In its natural habitat it is inconspicuous, using tree tops for cover and–unlike other starlings–usually coming to the ground only to drink or to find nesting materials; this would seem to be an adaptation to its noticeability to predators when out in the open. The Bali mynah often gathers in groups when it is young to better locate food and watch out for predators.[3] The vocalizations are a variety of sharp chattering calls and an emphatic twat.[1]

The Bali myna's diet includes fruit, seeds, worms and insects.[3]

Breeding[edit]

During the breeding season (the rainy season of Bali), males attract females by calling loudly and bobbing up and down. The birds nest in tree cavities, with the female laying and incubating two or three eggs. Both males and females bring food to the nest for chicks after hatching.[3]

Status and conservation[edit]

At Topeka Zoo, Kansas, Untied States

The Bali myna, Bali's regional mascot, is critically endangered, hovering immediately above extinction in the wild for several years now (BirdLife International 2006). The Bali myna is listed in Appendix I of CITES. Trade even in captive-bred specimens is strictly regulated and the species is not generally available legally to private individuals. However, experienced aviculturalists may become affiliated with the captive-breeding program, allowing them to legally keep this species. The exact number of birds remaining in the wild is unknown, with estimates in 2012 of 24 adults in West Bali National Park and over 100 on the Balinese island of Nusa Penida. At least 1,000 birds are believed to be held in captivity legally. The number of captive birds bought on black market is estimated to be twice the number of legally acquired individuals in the captive breeding program.[1]

There are currently three locations on Bali where the birds exist in the wild: the West Bali National Park; Bali's small island of Nusa Penida and Begawan Foundation's breeding site at Sibang adjacent to Green School.

Bali myna breeding program[edit]

A "breeding loan" involves 12 breeders who each received 15 male and 15 female from the association of Starling Conservationists from Bogor, West Java. As collateral every breeder should put up a cow in case all the birds died. The breeders are obliged to release 10 percent of the brood into the national park and the rest can be sold off privately.[4]

West Bali National Park[edit]

There were an estimated 350 birds in the West Bali National Park in the 1980s. During the 1990s over 400 cage-bred birds were released into the park to increase their numbers. But by 2005, the park authorities estimated the number to have fallen to less than 10. This decline was caused primarily by poachers responding to the lucrative demand for rare birds in the caged bird market.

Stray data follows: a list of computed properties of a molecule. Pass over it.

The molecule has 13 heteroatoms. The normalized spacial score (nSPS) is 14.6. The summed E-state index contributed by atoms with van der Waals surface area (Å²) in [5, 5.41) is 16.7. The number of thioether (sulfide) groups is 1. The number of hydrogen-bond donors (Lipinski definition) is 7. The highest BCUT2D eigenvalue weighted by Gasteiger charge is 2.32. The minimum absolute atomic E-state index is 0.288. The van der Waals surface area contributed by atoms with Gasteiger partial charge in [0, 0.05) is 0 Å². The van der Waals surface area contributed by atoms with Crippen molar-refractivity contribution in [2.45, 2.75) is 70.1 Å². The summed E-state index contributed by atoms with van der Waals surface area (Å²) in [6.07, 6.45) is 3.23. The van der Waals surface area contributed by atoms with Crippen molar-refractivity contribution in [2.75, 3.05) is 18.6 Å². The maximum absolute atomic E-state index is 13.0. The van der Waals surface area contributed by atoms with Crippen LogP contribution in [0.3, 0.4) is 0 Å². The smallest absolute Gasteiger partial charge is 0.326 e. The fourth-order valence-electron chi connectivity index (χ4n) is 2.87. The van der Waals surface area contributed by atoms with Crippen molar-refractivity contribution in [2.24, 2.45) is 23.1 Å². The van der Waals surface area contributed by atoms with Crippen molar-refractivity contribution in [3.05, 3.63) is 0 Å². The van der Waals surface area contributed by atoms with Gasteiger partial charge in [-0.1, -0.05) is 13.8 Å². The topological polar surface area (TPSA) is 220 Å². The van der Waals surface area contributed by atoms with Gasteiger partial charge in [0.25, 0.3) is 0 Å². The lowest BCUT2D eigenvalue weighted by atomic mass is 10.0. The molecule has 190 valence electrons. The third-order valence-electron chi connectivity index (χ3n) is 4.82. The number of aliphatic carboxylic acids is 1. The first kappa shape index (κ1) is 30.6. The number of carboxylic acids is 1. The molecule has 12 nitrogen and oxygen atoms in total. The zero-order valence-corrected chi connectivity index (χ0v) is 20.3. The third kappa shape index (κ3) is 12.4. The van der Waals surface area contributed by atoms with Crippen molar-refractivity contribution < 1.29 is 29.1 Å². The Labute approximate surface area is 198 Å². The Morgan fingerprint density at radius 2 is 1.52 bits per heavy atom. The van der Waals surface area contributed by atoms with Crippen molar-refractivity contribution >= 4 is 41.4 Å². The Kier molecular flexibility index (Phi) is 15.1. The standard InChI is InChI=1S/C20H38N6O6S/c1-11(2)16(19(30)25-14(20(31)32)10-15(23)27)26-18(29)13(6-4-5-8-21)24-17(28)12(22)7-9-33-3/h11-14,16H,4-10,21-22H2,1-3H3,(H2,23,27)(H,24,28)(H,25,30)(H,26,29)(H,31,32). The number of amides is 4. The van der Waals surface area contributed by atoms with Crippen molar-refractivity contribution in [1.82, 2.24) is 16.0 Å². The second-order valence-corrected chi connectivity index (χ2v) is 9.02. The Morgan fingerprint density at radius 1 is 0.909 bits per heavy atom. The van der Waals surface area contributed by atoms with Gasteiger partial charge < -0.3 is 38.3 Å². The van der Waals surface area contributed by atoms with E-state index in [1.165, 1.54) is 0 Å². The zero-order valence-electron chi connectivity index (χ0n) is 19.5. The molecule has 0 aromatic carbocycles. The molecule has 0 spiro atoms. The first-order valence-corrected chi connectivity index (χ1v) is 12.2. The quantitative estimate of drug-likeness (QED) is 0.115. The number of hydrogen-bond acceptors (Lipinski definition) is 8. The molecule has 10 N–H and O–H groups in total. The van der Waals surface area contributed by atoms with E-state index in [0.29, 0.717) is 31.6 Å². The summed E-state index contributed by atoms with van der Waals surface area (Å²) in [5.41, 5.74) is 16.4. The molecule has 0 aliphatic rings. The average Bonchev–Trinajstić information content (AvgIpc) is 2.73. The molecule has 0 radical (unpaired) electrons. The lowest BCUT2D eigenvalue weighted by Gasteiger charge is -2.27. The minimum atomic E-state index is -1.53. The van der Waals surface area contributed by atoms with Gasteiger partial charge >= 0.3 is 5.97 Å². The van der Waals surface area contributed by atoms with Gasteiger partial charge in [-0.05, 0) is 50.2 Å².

Nusa Penida island[edit]

The second and much larger population of Bali mynas Bali starlings now exists on the island of Nusa Penida and its sister islands of Nusa Ceningan, Nusa Lembongan, which are 14 km off the south east coast of Bali. The islands have been transformed into an "unofficial" bird sanctuary by (Friends of National Parks Foundation) (FNPF), an Indonesian NGO based in Bali. This was achieved by FNPF working for many years with the 40+ villages on the islands and persuading every village to pass a traditional Balinese village regulation to protect birds, and effectively removing the threat of poachers. Since then, FNPF has rehabilitated and released several endangered birds onto the island of Nusa Penida, including many Bali mynas supplied from multiple breeders.

Begawan Foundation began its Bali Starling Breeding Program in 1999 [www.begawanfoundation.org]. From two pairs imported by the founders, Bradley and Debbie Gardner, by 2005, there were 97 birds, thus it was time to look at the release program. In 2005 Begawan Foundation moved its population of captive Bali starlings from Begawan Giri Estate to Nusa Penida, where in 2006 and 2007, BF released 64 cage-bred Bali starlings. Monitoring of the released birds suggest that their numbers had increased to +100 by 2009, and had spread across Penida, with small numbers also breeding on Ceningan and Lembongan. Begawan Foundation field staff have continued to monitor the released birds on a daily basis, and regularly report their findings to the Forestry Department, along with filming the birds' activities.

On April 28, 2007, President Susilo Bambang Yudhoyono of the Republic of Indonesia and First Lady Kristiani Herawati accepted an invitation from FNPF's founder, Drh I. G. N. Bayu Wirayudha, to release a further 12 birds, when they visited Nusa Penida to celebrate the launch of a ferry service to mainland Bali. Further official recognition came during a visit to Nusa Penida on August 25 by the Indonesian Forestry Minister M. S. Kaban and Dr Ir Tonny Suhartono, the Director General for Forestry Preservation and Nature Conservation. These two dignitaries officially announced that the island was a suitable site for further releases of Bali starlings.

In 2010, Begawan Foundation made a decision to move all its captive breeding Bali starlings from Nusa Penida to a new site at Sibang, near Ubud. The breeding program then recommenced with the aim to research new release sites close by. During 2011, a total of 23 Bali starlings were donated to BF's breeding program. Three birds were donated by Jurong Bird Park, and 20 came from a variety of zoos across Europe, members of the European Endangered Species Program, whose contributions of birds meant that new genetic lines would be introduced when the imported birds were paired with the local birds held at the breeding centre in Bali.